Regional East Antarctic and its Provinces

The imprint of anthropogenic climate change on Antarctica and the Southern Ocean has revealed a pronounced asymmetry between West and East Antarctica, with distinct differences in air and sea-surface temperature, sea-ice changes, and ice shelf meltwater rates.

This program will explore the causal linkages between the atmosphere, ocean, and cryosphere in the present day and geological past to inform future projections of how East Antarctica will be altered in the coming decades.

This program will also investigate the consequential effects of East Antarctica’s changes on open water and under ice biogeochemistry and ecology, using a combination of palaeo, contemporary and future model projections. Addressing these issues needs a multi-faceted archive derived from a combination of observations, improved mechanistic understanding from process studies and advances in modelling being investigated in the other programs.

The Program will forge linkages with other activities in West Antarctica to improve our understanding of the drivers of these conspicuous trends between the sub-continents.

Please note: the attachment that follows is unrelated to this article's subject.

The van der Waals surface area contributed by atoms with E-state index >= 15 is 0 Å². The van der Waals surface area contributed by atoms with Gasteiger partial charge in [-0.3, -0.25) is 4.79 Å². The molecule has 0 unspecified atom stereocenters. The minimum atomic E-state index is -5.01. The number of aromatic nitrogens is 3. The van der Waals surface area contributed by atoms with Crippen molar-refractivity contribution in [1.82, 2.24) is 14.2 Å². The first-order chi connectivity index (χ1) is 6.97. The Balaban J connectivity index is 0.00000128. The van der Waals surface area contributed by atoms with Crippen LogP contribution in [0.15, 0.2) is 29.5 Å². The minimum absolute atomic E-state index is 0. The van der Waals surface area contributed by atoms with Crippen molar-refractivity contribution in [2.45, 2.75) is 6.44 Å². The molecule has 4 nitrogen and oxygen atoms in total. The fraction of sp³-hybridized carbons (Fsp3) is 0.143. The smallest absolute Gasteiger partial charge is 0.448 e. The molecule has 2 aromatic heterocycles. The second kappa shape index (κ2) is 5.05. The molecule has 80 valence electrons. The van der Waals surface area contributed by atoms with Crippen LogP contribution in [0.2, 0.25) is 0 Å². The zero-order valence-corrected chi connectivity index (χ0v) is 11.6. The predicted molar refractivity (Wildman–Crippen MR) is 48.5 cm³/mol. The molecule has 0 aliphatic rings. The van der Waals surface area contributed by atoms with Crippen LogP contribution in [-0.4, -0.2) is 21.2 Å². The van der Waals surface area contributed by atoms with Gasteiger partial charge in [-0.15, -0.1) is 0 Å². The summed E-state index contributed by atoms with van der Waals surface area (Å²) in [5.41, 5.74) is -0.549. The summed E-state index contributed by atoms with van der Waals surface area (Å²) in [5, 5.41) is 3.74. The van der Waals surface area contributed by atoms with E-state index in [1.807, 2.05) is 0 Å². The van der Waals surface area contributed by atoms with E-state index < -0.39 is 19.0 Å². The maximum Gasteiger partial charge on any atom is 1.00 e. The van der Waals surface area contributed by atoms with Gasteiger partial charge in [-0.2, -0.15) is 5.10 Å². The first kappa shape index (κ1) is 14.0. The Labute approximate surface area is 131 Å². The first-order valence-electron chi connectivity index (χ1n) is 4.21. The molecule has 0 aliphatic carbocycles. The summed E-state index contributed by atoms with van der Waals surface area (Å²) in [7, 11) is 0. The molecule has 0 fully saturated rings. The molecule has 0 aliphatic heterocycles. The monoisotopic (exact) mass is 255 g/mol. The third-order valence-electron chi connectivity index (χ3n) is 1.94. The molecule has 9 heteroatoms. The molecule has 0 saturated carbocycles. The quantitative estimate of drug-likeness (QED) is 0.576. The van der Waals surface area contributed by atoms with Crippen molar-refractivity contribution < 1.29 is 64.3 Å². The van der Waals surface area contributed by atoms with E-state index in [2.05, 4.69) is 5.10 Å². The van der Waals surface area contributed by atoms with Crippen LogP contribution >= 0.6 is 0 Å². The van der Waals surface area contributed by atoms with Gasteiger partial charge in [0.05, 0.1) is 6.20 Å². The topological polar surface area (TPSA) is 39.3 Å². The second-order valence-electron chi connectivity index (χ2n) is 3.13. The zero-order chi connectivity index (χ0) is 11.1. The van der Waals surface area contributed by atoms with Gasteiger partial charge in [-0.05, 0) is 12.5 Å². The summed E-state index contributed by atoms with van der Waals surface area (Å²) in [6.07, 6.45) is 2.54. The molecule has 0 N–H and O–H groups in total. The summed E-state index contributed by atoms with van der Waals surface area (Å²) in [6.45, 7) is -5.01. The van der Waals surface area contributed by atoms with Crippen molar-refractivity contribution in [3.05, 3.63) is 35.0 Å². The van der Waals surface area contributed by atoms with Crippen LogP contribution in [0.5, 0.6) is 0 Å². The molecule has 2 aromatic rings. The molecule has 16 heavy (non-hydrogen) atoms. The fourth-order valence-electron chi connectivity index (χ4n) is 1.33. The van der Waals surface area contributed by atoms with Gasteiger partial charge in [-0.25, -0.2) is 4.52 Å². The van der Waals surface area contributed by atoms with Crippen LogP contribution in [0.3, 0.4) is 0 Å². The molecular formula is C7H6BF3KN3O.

What are the links between atmosphere, ocean, cryosphere, and their effects on East Antarctica’s open water and under-ice biogeochemistry and ecology under past, present, and future conditions?

ACEAS will achieve these research goals by:

  1. Assessing how the Southern Ocean wind changes affect the regional oceanic circulation and sea ice on timescales ranging from decadal to centennial to multi-millennial ocean/sea-ice models.
  2. Assessing how the above regional changes in wind, oceanic circulation and sea-ice impact ocean temperature, salinity, biogeochemical properties, and atmospheric CO2 by combining ocean/sea-ice/carbon cycle models and palaeo-proxy records.
  3. Using palaeo-proxy records to identify past Antarctic meltwater events in East Antarctica and assess their influence on oceanic circulation and sea-ice using proxy records and coupled modelling.
  4. Evaluating the consequent effects on open water and under ice biogeochemistry and ecology for contemporary and past climate.
  5. Using palaeo- records to assess past changes in ecosystem structure and function and export production near the Marginal Ice Zone and their potential link to changes in iron supply from the cryosphere and atmosphere.
  6. Using Earth system models to assess the impact of changes in oceanic circulation, sea-ice and iron inputs on ecosystems and the carbon cycle in the Marginal Ice Zone.
  7. Perform contemporary measurements in the Marginal Ice Zone under-ice and open water food webs, coupled biogeochemistry, downward carbon export, water column and sea ice chemistry, and isotopes to calibrate palaeo-proxy records.
Philip Boyd

Phillip Boyd


Laurie Menviel

Laurie Menviel


Nicole Hill (1) edit crop

Nicole Hill